A number of colleges and universities in Pune have introduced psychological counselling and support for their students to cope with the disruption caused by the Covid-19 pandemic in the country.
One of the major educational hubs in the country, Pune has been hit hard by the pandemic and figures among the top cities to be affected by the crisis. More than 16 clusters have been sealed in the city even as the death toll due to Covid-19 touched 16 on Wednesday.
‘Deemed to be’ universities such as Symbiosis International University (SIU), MIT World Peace University, College of Engineering Pune (COEP), St Mira’s College for Girls, Flame University and Sri Balaji University have introduced counselling facilities.
Dr Girija Mahale , consultant psychiatrist and head of Symbiosis Centre for Emotional Wellbeing, said, the sudden and long lockdown has confined students to their homes with no socialisation with their friends which is an important aspect of students’ lives. Besides this, students are worried about the uncertainty around almost all aspects of life, especially academics and placements.
‘The student population at Symbiosis which falls in the late adolescence to early adulthood category has numerous psychological challenges due to this pandemic,’ she said.
Dr Mahale said the Symbiosis Centre for Emotional Wellbeing has a team of well-qualified and trained psychological counsellors and is headed by a psychiatrist with experience in youth mental health. Counsellors assigned to every campus have been offering counselling sessions online for all students who are experiencing mental health issues’ she said.
Students have also been provided with emergency contact numbers to get in touch with the counsellor 24/7. Those stranded at various hostels at different campuses are been individually contacted to check on their well-being, she said.
Rajdeep Nath, an MBA student and a hostelite from Symbiosis Institute of Business Management (SIBM) Pune said, the constant communication and online webinars were helping students like him.
Similarly College of Engineering Pune (COEP), one of the foremost engineering colleges in the country has introduced a dedicated helpline for their students.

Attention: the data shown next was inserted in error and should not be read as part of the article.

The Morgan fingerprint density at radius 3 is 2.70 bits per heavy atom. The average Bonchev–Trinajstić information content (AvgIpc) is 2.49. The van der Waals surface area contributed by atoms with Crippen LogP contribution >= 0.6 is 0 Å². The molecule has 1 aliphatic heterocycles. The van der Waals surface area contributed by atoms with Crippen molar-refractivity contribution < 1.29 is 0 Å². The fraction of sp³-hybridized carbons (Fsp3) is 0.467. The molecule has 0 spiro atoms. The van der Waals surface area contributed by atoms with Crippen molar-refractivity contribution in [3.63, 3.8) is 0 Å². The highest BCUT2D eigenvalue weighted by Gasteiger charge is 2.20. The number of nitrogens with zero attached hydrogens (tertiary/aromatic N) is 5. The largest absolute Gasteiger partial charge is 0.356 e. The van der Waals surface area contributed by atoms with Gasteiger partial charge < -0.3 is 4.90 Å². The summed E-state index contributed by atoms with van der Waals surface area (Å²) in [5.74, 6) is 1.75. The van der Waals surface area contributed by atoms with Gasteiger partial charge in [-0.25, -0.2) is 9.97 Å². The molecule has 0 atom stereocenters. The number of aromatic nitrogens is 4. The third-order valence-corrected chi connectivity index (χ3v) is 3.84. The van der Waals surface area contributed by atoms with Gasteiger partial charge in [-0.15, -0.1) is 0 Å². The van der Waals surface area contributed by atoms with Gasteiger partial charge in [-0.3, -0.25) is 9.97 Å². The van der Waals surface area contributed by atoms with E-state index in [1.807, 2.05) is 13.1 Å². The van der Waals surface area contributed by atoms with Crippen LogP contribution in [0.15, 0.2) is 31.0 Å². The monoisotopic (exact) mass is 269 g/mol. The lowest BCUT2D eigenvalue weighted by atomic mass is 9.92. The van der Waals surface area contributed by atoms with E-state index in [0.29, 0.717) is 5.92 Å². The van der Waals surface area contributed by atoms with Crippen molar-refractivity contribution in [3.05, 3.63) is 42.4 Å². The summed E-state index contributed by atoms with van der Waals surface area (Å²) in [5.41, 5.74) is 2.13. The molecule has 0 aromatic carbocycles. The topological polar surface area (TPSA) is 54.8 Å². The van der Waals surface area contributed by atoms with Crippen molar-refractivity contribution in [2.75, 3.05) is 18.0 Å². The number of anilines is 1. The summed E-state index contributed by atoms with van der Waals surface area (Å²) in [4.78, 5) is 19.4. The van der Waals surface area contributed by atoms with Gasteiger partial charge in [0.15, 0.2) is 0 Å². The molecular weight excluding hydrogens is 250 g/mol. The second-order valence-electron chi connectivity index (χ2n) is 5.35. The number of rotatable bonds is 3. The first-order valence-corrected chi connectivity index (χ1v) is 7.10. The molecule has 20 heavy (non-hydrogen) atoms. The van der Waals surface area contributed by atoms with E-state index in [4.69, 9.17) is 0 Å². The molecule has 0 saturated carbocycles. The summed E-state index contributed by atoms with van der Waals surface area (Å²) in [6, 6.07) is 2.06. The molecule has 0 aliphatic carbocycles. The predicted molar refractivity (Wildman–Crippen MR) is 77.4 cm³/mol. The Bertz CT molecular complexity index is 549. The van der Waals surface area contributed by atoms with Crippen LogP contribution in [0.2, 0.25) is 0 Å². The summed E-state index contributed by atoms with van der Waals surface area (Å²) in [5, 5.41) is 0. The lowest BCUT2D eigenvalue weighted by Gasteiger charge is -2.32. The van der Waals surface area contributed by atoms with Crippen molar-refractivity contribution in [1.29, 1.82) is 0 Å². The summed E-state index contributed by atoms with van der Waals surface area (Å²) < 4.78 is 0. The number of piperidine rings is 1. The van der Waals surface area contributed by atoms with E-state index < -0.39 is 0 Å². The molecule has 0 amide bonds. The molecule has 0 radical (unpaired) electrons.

Besides, the ‘COEP Mitra (friend)’ and ‘ICareWeCare’ initiatives have planned online sessions for students and a survey on the mental health of COEP students, faculty and staff members, said Kshipra Moghe, centre head of COEP Wellness Centre.
St Mira’s College for Girls launched a ‘Mental Well-being Program’ from March 22, an online support group for their students who are feeling distressed due to the pandemic.
On this online platform, students can share their needs, challenges and personal distresses associated with stringent preventive measures such as quarantine and social distancing.
Students are also filling-in an online survey to assess their mental health needs and readiness for online support groups and sessions. Nearly 275 students said they were looking for online support, said college principal Prof Gulshan Gidwani.
‘In times like these, mental health can be easily neglected and unseen. It is possible to sometimes lose ourselves in news, constant anxiety and fear. But we need to remind ourselves that everyone has the ability to survive and fight. This programme here is to build an emotionally resilient student community,’ she said.
Prof N T Rao, vice chancellor, MIT World Peace University said, the deemed university has initiated changes in its processes for the benefit of students. To help students who may have difficulties in accessing online lectures, all the lessons, lecture notes and video recordings have been uploaded to the University’s student portal.
‘Professional counsellor and teachers are regularly talking to students and parents to give comforting assurances that they should utilize the current situation not only to come back strong on the academic front but also return to the campus as much stronger individuals,’ he said.
Flame University has reached out to all of its 700-plus students extending support through personal counselling and offering a stress-free virtual learning experience.
The university’s ‘Well Being Department’ has urged students to come forward, open up and share their psychological concerns, besides setting up a Behavioural Health: Pschyo-Social Toll-free Helpline.
‘Students can schedule a session with the concerned faculty via telephone or video conferencing. In case they want to seek any external intervention, we will help them with the relevant information on mental health support facilities and professionals that are available in their respective cities,’ said University vice chancellor Prof Dishan Kamdar.
Biju G Pillai, senior director- IT and admissions at Sri Balaji University said the graduating students were looking forward to starting their careers with new jobs and the juniors were looking forward to their internships. Now it is important to keep the students engaged, he said.
Apart from faculty interactions, students are being given tips to spend quality time with their families and be emotionally rooted, he said.
Educational institutes in Pune have urged students to practice self-care by doing activities such as exercise, yoga and meditation or mindfulness.
* maintain a routine with regular, balanced meals and fixed time of sleep.
* connect with family members and friends at home or via telephone
* Use the available time to engage in a favourite hobby
* minimise watching or reading news relating to Covid-19
* expand their knowledge by reading different books
* contribute to household chores.
This news has been published from the Hindustan Times without modifications to the text. Only the headline has been changed.
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